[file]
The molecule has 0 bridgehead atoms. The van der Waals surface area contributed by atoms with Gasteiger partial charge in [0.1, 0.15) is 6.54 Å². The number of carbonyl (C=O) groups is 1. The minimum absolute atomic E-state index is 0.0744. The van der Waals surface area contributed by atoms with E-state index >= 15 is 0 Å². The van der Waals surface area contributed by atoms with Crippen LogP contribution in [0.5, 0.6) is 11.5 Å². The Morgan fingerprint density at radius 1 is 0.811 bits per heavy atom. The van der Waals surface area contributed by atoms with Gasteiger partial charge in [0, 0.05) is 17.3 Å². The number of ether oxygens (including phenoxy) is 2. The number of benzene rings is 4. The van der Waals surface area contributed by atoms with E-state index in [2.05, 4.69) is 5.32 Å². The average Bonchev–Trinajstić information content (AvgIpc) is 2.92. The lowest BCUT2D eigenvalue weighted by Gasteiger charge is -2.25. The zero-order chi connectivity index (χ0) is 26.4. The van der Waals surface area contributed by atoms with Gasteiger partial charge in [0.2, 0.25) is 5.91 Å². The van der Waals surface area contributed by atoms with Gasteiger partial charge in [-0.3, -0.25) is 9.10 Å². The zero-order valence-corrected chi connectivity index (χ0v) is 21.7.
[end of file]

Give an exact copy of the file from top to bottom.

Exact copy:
The molecule has 0 bridgehead atoms. The van der Waals surface area contributed by atoms with Gasteiger partial charge in [0.1, 0.15) is 6.54 Å². The number of carbonyl (C=O) groups is 1. The minimum absolute atomic E-state index is 0.0744. The van der Waals surface area contributed by atoms with E-state index >= 15 is 0 Å². The van der Waals surface area contributed by atoms with Crippen LogP contribution in [0.5, 0.6) is 11.5 Å². The Morgan fingerprint density at radius 1 is 0.811 bits per heavy atom. The van der Waals surface area contributed by atoms with Gasteiger partial charge in [0, 0.05) is 17.3 Å². The number of ether oxygens (including phenoxy) is 2. The number of benzene rings is 4. The van der Waals surface area contributed by atoms with E-state index in [2.05, 4.69) is 5.32 Å². The average Bonchev–Trinajstić information content (AvgIpc) is 2.92. The lowest BCUT2D eigenvalue weighted by Gasteiger charge is -2.25. The zero-order chi connectivity index (χ0) is 26.4. The van der Waals surface area contributed by atoms with Gasteiger partial charge in [0.2, 0.25) is 5.91 Å². The van der Waals surface area contributed by atoms with Gasteiger partial charge in [-0.3, -0.25) is 9.10 Å². The zero-order valence-corrected chi connectivity index (χ0v) is 21.7.